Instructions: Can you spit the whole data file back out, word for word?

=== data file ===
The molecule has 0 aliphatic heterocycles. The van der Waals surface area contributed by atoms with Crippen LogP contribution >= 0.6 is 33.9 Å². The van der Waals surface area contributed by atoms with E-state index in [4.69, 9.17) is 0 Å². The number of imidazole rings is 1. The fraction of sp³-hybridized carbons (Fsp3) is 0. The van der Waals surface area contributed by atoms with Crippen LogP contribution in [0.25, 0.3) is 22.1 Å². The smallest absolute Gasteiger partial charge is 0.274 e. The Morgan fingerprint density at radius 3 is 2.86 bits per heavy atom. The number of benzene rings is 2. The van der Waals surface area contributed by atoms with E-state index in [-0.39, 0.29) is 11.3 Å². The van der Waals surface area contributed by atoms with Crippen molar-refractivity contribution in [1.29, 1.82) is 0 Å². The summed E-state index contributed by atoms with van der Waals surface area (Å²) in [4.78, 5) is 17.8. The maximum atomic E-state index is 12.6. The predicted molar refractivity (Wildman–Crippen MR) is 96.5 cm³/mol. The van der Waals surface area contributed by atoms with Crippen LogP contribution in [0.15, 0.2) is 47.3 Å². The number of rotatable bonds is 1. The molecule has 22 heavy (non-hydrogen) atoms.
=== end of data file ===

The molecule has 0 aliphatic heterocycles. The van der Waals surface area contributed by atoms with Crippen LogP contribution >= 0.6 is 33.9 Å². The van der Waals surface area contributed by atoms with E-state index in [4.69, 9.17) is 0 Å². The number of imidazole rings is 1. The fraction of sp³-hybridized carbons (Fsp3) is 0. The van der Waals surface area contributed by atoms with Crippen LogP contribution in [0.25, 0.3) is 22.1 Å². The smallest absolute Gasteiger partial charge is 0.274 e. The Morgan fingerprint density at radius 3 is 2.86 bits per heavy atom. The number of benzene rings is 2. The van der Waals surface area contributed by atoms with E-state index in [-0.39, 0.29) is 11.3 Å². The van der Waals surface area contributed by atoms with Crippen molar-refractivity contribution in [1.29, 1.82) is 0 Å². The summed E-state index contributed by atoms with van der Waals surface area (Å²) in [4.78, 5) is 17.8. The maximum atomic E-state index is 12.6. The predicted molar refractivity (Wildman–Crippen MR) is 96.5 cm³/mol. The van der Waals surface area contributed by atoms with Crippen LogP contribution in [0.15, 0.2) is 47.3 Å². The number of rotatable bonds is 1. The molecule has 22 heavy (non-hydrogen) atoms.